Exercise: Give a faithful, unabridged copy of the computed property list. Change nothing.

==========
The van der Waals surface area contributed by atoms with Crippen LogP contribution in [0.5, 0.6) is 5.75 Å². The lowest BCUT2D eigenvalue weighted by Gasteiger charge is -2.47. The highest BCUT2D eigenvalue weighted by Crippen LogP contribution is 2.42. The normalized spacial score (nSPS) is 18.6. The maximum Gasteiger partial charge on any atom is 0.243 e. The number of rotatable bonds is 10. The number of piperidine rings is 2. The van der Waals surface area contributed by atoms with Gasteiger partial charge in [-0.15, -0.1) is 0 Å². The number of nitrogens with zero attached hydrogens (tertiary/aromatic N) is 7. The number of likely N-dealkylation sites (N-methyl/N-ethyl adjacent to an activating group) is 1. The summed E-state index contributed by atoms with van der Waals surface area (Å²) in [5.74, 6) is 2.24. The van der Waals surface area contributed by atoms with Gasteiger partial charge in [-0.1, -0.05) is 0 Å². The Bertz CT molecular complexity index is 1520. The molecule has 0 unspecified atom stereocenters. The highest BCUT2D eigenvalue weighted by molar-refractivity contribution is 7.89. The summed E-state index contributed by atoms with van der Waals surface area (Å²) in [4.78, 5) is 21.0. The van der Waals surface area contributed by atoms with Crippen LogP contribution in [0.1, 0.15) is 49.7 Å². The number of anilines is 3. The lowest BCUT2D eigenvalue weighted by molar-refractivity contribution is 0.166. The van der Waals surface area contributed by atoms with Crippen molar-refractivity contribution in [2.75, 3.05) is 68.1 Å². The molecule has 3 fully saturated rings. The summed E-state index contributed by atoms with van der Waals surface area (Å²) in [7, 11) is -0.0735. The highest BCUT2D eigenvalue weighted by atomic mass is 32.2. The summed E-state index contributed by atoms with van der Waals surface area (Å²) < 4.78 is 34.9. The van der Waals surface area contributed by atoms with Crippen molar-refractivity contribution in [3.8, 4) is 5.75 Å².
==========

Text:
The van der Waals surface area contributed by atoms with Crippen LogP contribution in [0.5, 0.6) is 5.75 Å². The lowest BCUT2D eigenvalue weighted by Gasteiger charge is -2.47. The highest BCUT2D eigenvalue weighted by Crippen LogP contribution is 2.42. The normalized spacial score (nSPS) is 18.6. The maximum Gasteiger partial charge on any atom is 0.243 e. The number of rotatable bonds is 10. The number of piperidine rings is 2. The van der Waals surface area contributed by atoms with Gasteiger partial charge in [-0.15, -0.1) is 0 Å². The number of nitrogens with zero attached hydrogens (tertiary/aromatic N) is 7. The number of likely N-dealkylation sites (N-methyl/N-ethyl adjacent to an activating group) is 1. The summed E-state index contributed by atoms with van der Waals surface area (Å²) in [5.74, 6) is 2.24. The van der Waals surface area contributed by atoms with Gasteiger partial charge in [-0.1, -0.05) is 0 Å². The Bertz CT molecular complexity index is 1520. The molecule has 0 unspecified atom stereocenters. The highest BCUT2D eigenvalue weighted by molar-refractivity contribution is 7.89. The summed E-state index contributed by atoms with van der Waals surface area (Å²) in [4.78, 5) is 21.0. The van der Waals surface area contributed by atoms with Crippen LogP contribution in [0.1, 0.15) is 49.7 Å². The number of anilines is 3. The lowest BCUT2D eigenvalue weighted by molar-refractivity contribution is 0.166. The van der Waals surface area contributed by atoms with Crippen molar-refractivity contribution in [2.75, 3.05) is 68.1 Å². The molecule has 3 fully saturated rings. The summed E-state index contributed by atoms with van der Waals surface area (Å²) in [7, 11) is -0.0735. The highest BCUT2D eigenvalue weighted by atomic mass is 32.2. The summed E-state index contributed by atoms with van der Waals surface area (Å²) < 4.78 is 34.9. The van der Waals surface area contributed by atoms with Crippen molar-refractivity contribution in [3.8, 4) is 5.75 Å².